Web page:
The U.S. has vast amounts of LNG production capacity under construction; however the federal government's bureaucratic holdups to approve projects could mean U.S. companies lag behind in global trade.
The country has 50 million tonnes a year of liquefied natural gas, LNG, production capacity under construction, the global research and consulting company Wood Mackenzie said on its website on April 20. However, the federal government has not yet approved many projects which remain pending.
LNG deliveries in 2014 were around 243 million tonnes worldwide, the BG Group estimated in its Global LNG Market Outlook 2014-15.
So far, nine projects have been approved in the U.S. to export LNG, while four of them have begun construction.
The four projects under construction are in the states of Maryland, Texas and Louisiana, while the earliest date for the country to begin exports is late 2015.
A senior official of energy giant ExxonMobil said on April 20 that the U.S. may lose its opportunity to realize LNG projects and lose out on market share if the government does not hasten LNG export approvals.
'If policymakers don’t revisit and redress some significant legal and regulatory problems, then the U.S. could be left behind in global energy and trade,' said Rob Franklin, president of ExxonMobil Gas and Power Marketing Company, according to a statement on the company website.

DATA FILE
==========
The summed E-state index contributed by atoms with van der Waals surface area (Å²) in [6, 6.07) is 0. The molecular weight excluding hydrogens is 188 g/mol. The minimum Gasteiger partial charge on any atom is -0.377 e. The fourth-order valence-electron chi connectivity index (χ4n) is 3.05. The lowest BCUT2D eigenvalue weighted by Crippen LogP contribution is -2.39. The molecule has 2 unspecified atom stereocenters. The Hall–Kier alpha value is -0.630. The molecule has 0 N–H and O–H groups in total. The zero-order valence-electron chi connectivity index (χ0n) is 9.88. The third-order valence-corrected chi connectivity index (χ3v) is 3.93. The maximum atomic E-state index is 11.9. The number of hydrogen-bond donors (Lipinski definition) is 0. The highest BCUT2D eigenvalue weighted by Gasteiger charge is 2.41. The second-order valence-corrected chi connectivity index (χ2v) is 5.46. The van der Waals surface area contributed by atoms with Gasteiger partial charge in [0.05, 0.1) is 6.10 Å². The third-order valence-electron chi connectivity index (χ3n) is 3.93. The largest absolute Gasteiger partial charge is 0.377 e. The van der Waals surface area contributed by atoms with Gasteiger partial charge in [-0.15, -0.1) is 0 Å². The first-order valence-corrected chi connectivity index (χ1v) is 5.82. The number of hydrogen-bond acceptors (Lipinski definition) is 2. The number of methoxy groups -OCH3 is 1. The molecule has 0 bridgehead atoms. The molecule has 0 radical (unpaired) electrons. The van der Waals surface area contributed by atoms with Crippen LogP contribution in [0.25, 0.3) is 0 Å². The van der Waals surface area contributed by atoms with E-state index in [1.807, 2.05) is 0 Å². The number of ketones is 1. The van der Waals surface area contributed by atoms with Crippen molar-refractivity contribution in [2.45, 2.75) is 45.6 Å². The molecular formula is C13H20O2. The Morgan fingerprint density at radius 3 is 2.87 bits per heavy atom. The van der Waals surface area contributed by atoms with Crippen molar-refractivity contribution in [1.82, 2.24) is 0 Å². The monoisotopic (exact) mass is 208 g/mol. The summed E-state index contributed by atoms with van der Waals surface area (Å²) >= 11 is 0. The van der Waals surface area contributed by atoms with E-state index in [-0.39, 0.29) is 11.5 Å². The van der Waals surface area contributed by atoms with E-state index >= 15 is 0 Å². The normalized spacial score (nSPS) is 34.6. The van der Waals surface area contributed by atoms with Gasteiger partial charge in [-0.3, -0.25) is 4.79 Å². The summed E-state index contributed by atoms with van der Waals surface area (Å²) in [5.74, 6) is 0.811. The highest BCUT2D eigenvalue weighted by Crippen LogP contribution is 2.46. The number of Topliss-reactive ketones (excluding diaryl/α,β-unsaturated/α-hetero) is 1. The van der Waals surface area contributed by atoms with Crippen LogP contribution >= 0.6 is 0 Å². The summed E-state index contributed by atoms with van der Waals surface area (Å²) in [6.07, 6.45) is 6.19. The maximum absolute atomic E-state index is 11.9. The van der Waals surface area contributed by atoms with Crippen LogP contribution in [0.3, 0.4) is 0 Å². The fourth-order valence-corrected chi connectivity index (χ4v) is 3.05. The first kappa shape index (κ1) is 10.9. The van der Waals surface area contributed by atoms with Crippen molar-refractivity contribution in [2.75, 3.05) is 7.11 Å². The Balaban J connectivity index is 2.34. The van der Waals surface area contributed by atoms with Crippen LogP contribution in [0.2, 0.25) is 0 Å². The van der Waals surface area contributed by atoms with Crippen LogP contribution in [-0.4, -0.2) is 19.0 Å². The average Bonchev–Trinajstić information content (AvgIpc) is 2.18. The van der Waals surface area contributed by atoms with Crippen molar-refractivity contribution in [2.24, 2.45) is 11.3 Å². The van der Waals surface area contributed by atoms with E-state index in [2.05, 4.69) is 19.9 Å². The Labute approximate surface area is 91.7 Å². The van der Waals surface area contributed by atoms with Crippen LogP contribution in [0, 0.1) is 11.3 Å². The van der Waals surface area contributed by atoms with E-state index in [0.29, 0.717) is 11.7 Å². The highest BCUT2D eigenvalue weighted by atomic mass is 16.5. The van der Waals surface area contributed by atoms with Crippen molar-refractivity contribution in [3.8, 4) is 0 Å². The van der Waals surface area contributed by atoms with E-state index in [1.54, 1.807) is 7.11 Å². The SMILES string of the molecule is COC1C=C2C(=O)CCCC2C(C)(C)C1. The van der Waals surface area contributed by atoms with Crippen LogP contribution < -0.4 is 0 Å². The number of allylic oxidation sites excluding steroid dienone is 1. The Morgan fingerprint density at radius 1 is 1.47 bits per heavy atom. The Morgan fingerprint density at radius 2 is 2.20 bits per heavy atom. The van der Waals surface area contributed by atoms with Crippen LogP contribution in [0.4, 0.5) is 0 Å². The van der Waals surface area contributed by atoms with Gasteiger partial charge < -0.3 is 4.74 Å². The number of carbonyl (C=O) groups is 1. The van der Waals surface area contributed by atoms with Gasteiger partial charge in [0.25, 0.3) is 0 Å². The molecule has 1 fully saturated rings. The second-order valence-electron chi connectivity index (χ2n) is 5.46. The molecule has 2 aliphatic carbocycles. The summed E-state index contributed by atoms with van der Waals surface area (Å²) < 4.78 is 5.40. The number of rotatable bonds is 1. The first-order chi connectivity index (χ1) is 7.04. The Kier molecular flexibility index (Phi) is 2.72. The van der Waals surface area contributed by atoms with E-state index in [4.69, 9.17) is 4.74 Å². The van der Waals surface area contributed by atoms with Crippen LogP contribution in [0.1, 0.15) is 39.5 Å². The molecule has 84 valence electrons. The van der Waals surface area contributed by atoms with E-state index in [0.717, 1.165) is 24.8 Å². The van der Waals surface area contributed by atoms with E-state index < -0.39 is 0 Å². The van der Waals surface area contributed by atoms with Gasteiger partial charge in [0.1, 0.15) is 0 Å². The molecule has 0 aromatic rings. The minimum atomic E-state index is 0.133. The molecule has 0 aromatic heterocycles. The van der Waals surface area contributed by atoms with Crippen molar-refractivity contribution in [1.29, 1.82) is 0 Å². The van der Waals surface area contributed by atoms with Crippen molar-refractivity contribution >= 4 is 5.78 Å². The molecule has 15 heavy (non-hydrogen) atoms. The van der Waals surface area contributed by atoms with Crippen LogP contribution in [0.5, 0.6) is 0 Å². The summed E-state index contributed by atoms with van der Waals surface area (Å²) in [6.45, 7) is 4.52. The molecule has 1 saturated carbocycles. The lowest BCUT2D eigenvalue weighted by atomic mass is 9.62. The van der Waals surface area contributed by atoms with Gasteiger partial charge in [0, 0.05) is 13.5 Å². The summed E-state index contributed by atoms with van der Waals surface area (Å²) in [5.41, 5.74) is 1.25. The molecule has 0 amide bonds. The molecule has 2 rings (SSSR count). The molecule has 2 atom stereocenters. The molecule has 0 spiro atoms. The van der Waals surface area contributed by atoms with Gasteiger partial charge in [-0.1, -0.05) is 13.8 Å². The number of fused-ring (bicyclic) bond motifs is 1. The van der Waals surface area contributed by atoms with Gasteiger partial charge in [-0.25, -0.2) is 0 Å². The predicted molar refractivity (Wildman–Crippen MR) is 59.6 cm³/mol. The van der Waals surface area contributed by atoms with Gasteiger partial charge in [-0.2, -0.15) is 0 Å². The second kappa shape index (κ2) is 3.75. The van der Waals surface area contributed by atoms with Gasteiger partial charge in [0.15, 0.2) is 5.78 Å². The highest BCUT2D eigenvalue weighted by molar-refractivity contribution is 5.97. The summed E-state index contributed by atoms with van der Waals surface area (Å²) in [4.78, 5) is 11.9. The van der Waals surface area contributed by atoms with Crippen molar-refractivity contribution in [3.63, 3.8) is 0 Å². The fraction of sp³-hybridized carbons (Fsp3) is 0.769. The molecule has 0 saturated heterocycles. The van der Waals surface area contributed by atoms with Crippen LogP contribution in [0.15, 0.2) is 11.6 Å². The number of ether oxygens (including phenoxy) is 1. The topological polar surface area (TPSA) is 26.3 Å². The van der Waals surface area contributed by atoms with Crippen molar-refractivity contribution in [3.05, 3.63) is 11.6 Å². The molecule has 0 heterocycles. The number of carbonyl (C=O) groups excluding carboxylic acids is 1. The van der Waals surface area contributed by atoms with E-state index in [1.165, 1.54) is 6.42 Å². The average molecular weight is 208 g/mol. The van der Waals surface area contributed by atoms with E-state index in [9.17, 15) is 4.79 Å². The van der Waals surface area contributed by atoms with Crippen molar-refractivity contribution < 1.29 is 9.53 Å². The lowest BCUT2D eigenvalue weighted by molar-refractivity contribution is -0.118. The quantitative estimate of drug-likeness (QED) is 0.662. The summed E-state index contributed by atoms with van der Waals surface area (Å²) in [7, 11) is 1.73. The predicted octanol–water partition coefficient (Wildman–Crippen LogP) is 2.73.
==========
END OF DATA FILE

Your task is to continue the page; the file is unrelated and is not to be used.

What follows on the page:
The company has undertaken a $10 billion project to convert an LNG regasification terminal at Golden Pass, Texas, into an LNG export terminal, but has not heard any decision about its application from the federal government after more than two years.
Permit applications for some two dozen other projects are also in the same state of bureaucratic limbo, ExxonMobil said in the statement.
“If we are serious about having a U.S. LNG industry and capturing the tremendous opportunities in front of us, then we need to ensure that the case of LNG exports does not become just another casualty of bureaucracy,” Franklin said.
ExxonMobil stressed that global LNG demand is expected to triple between 2010 and 2040.
U.S. shale gas production is projected to reach 19.6 trillion cubic feet (392 million tonnes) in 2040, the U.S.' Energy Information Administration, EIA, said in its Annual Energy Outlook 2015.
The country's natural gas exports are also expected to increase to 13.1 trillion cubic feet (262 million tonnes) by that year, according to the EIA's outlook.
By Ovunc Kutlu